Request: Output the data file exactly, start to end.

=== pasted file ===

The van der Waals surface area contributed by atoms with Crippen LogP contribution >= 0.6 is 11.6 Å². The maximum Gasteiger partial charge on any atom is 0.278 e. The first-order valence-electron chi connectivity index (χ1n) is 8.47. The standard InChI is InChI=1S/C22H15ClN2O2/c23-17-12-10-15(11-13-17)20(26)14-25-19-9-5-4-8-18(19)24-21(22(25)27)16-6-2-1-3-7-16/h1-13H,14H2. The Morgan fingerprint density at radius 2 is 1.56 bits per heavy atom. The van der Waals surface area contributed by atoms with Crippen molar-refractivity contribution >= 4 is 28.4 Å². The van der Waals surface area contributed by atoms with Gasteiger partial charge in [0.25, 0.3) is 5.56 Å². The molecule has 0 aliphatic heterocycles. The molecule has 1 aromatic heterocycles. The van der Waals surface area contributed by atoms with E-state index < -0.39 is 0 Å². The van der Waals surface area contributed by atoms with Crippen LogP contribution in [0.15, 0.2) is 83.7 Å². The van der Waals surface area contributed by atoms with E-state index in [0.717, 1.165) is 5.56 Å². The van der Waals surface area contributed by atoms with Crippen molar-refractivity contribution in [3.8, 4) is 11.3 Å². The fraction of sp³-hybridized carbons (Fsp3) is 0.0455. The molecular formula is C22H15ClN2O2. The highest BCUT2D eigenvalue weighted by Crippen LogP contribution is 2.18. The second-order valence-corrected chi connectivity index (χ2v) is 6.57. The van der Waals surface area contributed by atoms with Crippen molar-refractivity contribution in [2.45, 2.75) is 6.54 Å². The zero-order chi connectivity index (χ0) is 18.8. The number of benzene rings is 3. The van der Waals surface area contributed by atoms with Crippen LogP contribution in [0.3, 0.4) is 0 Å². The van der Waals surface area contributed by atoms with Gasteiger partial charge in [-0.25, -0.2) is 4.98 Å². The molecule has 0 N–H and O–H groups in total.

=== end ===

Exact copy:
The van der Waals surface area contributed by atoms with Crippen LogP contribution >= 0.6 is 11.6 Å². The maximum Gasteiger partial charge on any atom is 0.278 e. The first-order valence-electron chi connectivity index (χ1n) is 8.47. The standard InChI is InChI=1S/C22H15ClN2O2/c23-17-12-10-15(11-13-17)20(26)14-25-19-9-5-4-8-18(19)24-21(22(25)27)16-6-2-1-3-7-16/h1-13H,14H2. The Morgan fingerprint density at radius 2 is 1.56 bits per heavy atom. The van der Waals surface area contributed by atoms with Crippen molar-refractivity contribution >= 4 is 28.4 Å². The van der Waals surface area contributed by atoms with Gasteiger partial charge in [0.25, 0.3) is 5.56 Å². The molecule has 0 aliphatic heterocycles. The molecule has 1 aromatic heterocycles. The van der Waals surface area contributed by atoms with E-state index < -0.39 is 0 Å². The van der Waals surface area contributed by atoms with Crippen LogP contribution in [0.15, 0.2) is 83.7 Å². The van der Waals surface area contributed by atoms with E-state index in [0.717, 1.165) is 5.56 Å². The van der Waals surface area contributed by atoms with Crippen molar-refractivity contribution in [3.8, 4) is 11.3 Å². The fraction of sp³-hybridized carbons (Fsp3) is 0.0455. The molecular formula is C22H15ClN2O2. The highest BCUT2D eigenvalue weighted by Crippen LogP contribution is 2.18. The second-order valence-corrected chi connectivity index (χ2v) is 6.57. The van der Waals surface area contributed by atoms with Crippen molar-refractivity contribution in [2.45, 2.75) is 6.54 Å². The zero-order chi connectivity index (χ0) is 18.8. The number of benzene rings is 3. The van der Waals surface area contributed by atoms with Crippen LogP contribution in [0.3, 0.4) is 0 Å². The van der Waals surface area contributed by atoms with Gasteiger partial charge in [-0.25, -0.2) is 4.98 Å². The molecule has 0 N–H and O–H groups in total.